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Jerome Powell, picked by President Donald Trump to lead the Federal Reserve, said Tuesday he favors "tailoring" regulations to alleviate the burden on smaller banks.
Speaking before the Senate Banking Committee during his confirmation hearing, Powell mentioned several areas he'd like to see addressed when it comes to the rules that banks operate under in the postfinancial crisis atmosphere.
The hearing featured a number of exchanges were Powell was pressed on his regulatory views, while other senators unsuccessfully sought to get him to comment on the looming tax reform bill in Congress.
"Tailoring of regulations is one of our most fundamental responsibilities," he said under questioning. "We want regulations to be the most intense, the most stringent for the very largest, most complex institutions and want it to decrease in intensity and stringency as we move down through the regional banks and the community banks. This is something we strive to achieve. We're taking a fresh look at that now."
Powell mentioned the so-called Volcker Rule, which restricts banks from trading for their own accounts, as well as other activities involving hedge funds and private equity. Powell again said the rule should be tougher for bigger banks but less so for smaller institutions, specifically supporting a bill that sets the threshold for restrictions at $10 billion of assets.
Overall, he said he favors the new regulatory environment even though changes need to be made.
"The things that we've done, higher capital, higher liquidity, stress testing, resolution, I think those are important pillars of reform. We can make them more transparent, more efficient and that sort of thing," Powell added. "Generally speaking ... I think the financial system is quite strong."
During his time as a Fed governor, Powell has consistently voted with the majority. The U.S. central bank is in the process of gradually removing the accommodative monetary policy it put in place during the financial crisis.
Democrats grilled Powell on the safety of Wall Street banks that helped cause the financial crisis and what his plans are for keeping them from posing too-big-to-fail threats again.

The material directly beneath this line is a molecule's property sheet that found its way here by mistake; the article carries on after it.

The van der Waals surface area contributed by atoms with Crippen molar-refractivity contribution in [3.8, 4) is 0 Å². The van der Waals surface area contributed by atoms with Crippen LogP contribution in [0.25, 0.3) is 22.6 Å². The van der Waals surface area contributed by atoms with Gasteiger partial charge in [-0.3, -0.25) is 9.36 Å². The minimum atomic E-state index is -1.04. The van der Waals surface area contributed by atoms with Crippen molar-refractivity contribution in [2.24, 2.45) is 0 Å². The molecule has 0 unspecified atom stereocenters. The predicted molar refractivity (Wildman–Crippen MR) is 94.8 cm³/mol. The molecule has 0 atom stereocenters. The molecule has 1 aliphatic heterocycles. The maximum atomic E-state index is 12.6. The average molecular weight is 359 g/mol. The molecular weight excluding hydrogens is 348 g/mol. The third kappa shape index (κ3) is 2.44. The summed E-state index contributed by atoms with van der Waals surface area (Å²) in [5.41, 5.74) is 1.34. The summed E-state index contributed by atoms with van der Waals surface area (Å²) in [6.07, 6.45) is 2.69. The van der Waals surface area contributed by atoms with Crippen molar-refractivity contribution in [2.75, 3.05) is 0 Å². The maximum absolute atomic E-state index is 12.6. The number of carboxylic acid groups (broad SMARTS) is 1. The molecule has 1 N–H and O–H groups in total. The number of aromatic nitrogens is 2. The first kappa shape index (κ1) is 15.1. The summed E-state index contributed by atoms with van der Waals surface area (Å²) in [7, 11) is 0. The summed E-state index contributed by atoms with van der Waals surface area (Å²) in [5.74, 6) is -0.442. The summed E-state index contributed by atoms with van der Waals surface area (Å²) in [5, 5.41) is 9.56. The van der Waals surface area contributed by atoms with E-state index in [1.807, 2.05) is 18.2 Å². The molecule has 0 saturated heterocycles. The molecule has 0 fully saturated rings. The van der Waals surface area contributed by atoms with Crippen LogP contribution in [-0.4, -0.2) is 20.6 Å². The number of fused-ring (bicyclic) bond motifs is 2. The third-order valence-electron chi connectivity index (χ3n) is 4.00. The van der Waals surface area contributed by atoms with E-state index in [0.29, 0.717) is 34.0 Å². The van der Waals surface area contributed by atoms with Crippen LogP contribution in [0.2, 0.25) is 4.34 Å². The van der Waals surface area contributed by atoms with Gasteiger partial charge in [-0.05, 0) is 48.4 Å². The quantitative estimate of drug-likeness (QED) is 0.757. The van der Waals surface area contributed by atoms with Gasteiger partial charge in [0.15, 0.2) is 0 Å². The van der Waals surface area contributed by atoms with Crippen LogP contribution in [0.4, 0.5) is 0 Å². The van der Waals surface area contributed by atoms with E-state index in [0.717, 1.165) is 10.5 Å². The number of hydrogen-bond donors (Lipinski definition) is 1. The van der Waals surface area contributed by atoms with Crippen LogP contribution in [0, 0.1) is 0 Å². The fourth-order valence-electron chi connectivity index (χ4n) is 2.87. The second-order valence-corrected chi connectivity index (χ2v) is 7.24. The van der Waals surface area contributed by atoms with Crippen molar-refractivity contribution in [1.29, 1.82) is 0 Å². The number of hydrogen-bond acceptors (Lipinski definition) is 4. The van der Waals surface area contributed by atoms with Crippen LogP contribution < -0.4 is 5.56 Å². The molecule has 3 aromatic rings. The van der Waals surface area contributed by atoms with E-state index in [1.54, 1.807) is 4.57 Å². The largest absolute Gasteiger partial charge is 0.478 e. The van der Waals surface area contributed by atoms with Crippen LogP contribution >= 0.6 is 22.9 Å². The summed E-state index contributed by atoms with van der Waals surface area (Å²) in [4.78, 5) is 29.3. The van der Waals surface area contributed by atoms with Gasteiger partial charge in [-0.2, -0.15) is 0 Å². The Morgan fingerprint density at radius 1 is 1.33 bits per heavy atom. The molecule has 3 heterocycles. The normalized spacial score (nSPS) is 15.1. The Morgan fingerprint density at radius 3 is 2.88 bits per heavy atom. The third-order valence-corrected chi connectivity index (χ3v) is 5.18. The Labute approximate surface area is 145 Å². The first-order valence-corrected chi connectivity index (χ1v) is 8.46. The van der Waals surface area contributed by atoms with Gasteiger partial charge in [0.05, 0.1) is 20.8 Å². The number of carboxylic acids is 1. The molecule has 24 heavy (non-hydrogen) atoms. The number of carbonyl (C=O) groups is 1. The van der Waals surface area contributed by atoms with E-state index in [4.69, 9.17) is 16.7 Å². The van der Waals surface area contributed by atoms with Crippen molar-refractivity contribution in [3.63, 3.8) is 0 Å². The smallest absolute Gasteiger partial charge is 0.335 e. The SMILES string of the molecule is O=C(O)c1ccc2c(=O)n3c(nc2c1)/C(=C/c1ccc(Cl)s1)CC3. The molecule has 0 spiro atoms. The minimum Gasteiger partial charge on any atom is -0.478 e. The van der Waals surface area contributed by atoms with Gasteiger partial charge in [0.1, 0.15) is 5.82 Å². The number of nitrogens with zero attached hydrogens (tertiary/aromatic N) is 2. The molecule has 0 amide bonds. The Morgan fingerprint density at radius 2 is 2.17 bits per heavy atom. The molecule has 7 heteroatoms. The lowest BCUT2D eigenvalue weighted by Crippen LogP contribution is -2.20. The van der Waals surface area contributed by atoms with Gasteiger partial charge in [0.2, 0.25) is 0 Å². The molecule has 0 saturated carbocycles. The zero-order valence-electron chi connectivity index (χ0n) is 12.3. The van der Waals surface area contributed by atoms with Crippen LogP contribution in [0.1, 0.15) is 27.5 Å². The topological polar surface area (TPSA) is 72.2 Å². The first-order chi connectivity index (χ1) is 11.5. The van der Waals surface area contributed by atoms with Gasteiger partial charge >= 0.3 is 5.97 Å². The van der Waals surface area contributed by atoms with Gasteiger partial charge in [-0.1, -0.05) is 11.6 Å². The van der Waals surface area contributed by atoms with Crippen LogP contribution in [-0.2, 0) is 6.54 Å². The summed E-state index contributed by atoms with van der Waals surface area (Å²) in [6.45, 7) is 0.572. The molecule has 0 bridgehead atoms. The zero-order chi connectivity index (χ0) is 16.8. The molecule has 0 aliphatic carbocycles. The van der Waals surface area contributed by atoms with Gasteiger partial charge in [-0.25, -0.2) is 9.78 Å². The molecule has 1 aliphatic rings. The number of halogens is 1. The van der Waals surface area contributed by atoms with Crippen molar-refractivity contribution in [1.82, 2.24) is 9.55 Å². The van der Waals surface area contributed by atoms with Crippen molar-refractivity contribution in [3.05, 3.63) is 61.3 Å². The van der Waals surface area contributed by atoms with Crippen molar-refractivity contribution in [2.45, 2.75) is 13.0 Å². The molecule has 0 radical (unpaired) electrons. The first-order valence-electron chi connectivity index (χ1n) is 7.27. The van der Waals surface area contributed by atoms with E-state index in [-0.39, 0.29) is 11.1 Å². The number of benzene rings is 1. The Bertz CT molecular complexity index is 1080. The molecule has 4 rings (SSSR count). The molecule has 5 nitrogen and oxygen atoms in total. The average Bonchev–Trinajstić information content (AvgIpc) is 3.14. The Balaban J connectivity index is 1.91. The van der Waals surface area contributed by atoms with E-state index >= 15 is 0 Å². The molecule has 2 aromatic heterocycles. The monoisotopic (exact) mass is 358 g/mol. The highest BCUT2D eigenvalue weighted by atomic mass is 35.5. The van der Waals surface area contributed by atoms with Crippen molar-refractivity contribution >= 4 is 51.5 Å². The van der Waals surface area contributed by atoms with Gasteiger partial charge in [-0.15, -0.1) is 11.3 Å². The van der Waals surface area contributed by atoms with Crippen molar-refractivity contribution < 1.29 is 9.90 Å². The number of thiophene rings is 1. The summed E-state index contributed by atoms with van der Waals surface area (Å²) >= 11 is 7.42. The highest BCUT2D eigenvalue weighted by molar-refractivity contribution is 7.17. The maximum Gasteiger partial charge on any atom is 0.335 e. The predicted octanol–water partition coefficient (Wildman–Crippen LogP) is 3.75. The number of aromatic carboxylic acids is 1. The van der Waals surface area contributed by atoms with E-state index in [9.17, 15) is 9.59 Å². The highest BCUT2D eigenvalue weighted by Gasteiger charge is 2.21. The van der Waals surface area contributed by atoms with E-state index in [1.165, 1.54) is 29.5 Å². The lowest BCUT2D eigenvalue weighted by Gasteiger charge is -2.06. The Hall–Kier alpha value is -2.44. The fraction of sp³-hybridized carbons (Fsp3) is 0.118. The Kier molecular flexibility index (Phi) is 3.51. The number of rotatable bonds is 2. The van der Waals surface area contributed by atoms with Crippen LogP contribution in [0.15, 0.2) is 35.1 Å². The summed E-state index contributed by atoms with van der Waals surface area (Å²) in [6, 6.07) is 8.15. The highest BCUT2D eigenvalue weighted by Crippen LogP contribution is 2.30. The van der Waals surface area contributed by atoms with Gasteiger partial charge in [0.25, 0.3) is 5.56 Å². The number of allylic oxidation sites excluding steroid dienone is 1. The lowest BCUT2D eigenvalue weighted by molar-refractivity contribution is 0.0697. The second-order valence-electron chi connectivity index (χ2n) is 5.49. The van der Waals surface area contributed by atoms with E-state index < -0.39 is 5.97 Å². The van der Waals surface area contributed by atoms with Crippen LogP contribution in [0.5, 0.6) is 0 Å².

"Of all the rules that the Fed has issued during your time there ... you don't think a single one should be made tougher?" asked Sen. Elizabeth Warren, D-Mass.
"Honestly, senator, I think they've been tough enough," Powell said.
On other issues, Powell said the Fed will continue reducing its $4.5 trillion balance sheet in a process that will take three or four years and leave the portfolio of mostly Treasurys and mortgage-backed securities at $2.5 trillion to $3 trillion.
The balance sheet expansion came as the Fed sought to stem the damage from the financial crisis, the worst of its kind since the Great Depression. While the Fed in 2016 ended the bond-buying program that ballooned the balance sheet, Powell pledged aggressive action should the economy face a significant downturn during his term.
Also on monetary policy, Powell said the case is building for a December rate hike — already fully priced in by the market — but he would not fully commit.
He also said he would strive to keep the Fed free of political pressure.
"I think it's good for all supervisory regulatory agencies to operate doing the best that they can with their mandates and not to look at the politics of things," Powell said.
Brown repeatedly tried to push Powell into commenting on the tax reform bill that Republicans are pushing through Congress, but the nominee refused each time, saying it is not the Fed's job to gauge the measure's specific economic impact.
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